Am I? Is it? Could It Really Be? Oh. Nope.

As I learn more and more about the art of photography, I’ve become enamored by the retro look photography made popular by the people at Lomography, Hipstamatic and Instagram.

I own several plastic cameras and I actively use the Hipstamatic app on my phone. I’m not as in love with Instagram, but I see a lot of fun photos posted on Flickr and Twitter, so why not?

While perusing the Photojojo online store (I’m a little bitch for Photojojo), I stumbled across the Diana+ lens and adaptor for a DSLR camera.

I was stoked! I don’t own a Diana, though I do own a Holga, and the thought of having the look of a Diana lens on my digital camera made me happy. So I ordered it.

Today I went out in the yard to take the new lens for a spin. I’m not going to lie to you, this is a tough lens to work with. It has zero electronics inside so shooting is all manual. This fact is actually good for me as I need to keep practicing my exposure triangle (ISO, aperture and shutter speed).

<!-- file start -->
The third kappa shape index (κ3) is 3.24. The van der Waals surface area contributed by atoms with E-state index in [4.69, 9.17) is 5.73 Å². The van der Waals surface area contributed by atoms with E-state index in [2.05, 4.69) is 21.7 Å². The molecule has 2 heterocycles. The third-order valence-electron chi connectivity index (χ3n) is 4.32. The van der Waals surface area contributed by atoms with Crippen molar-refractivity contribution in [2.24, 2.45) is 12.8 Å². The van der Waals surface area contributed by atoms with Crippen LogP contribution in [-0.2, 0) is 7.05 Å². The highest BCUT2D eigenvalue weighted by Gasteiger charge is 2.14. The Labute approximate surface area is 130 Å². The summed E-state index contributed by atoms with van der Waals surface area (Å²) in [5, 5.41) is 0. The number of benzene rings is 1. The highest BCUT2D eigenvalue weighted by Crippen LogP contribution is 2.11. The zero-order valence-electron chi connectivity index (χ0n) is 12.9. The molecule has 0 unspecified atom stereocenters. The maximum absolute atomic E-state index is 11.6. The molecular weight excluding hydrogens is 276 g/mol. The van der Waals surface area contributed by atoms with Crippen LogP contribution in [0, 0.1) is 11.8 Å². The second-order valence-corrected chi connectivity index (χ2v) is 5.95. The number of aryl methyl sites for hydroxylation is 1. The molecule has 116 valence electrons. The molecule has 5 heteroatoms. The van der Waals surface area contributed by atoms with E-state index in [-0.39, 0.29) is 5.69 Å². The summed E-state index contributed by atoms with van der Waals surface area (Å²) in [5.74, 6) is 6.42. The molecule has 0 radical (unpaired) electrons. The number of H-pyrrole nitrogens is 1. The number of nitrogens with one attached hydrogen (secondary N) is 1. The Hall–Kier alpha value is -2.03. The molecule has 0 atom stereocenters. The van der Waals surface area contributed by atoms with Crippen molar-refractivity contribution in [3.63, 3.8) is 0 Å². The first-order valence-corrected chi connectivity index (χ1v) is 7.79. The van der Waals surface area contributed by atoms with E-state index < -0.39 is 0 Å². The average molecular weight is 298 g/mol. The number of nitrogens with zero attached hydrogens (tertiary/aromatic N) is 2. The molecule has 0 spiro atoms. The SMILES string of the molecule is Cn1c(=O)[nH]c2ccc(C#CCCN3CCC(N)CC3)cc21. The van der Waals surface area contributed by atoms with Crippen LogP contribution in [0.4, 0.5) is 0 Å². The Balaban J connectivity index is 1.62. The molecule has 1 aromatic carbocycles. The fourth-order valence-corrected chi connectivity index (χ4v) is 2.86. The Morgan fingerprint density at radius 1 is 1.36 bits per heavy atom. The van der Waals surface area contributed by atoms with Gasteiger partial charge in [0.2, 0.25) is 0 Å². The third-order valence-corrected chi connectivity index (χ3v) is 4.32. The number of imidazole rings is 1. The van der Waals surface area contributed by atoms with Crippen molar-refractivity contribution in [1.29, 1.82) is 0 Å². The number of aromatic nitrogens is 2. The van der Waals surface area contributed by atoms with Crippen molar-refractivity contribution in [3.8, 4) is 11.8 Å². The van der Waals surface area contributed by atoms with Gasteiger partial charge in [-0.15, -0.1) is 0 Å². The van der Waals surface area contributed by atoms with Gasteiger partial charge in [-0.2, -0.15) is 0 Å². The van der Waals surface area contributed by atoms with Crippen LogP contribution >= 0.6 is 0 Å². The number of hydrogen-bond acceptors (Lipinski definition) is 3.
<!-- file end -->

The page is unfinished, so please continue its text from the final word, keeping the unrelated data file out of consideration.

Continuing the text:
When I came inside and took at look at my photos, I felt only sort of “meh” about all of them.

Here’s the best of the lot.

Copyright 2011 by Karen Fayeth

After fiddling with these photos and playing with contrast, I went online to take a look at what others were saying about the lens and maybe pick up a few tricks.

I stumbled across this review from a user named Blunty3000 titled “Stupid Hipster Lens Review – the ‘Dreamy Diana'”.

Blunty’s main gripe seems to be that he had to pay “Sixty sodding dollars” for his lens. From what I can discern, Blunty is from Australia. I only paid thirty sodding US dollars for my kit of lens plus adapter.

Blunty seems to use this product review as a platform to eviscerate hipsters everywhere. Ok, fine. I get that. As for me, I like the retro look photos. I own and enjoy quite a bit of the hipster gear.

But wait. Does that make me a hipster?

Nooo. I mean…I’m over 40. I refuse to wear skinny jeans. I think retro photography is awfully mainstream to be hipster anymore.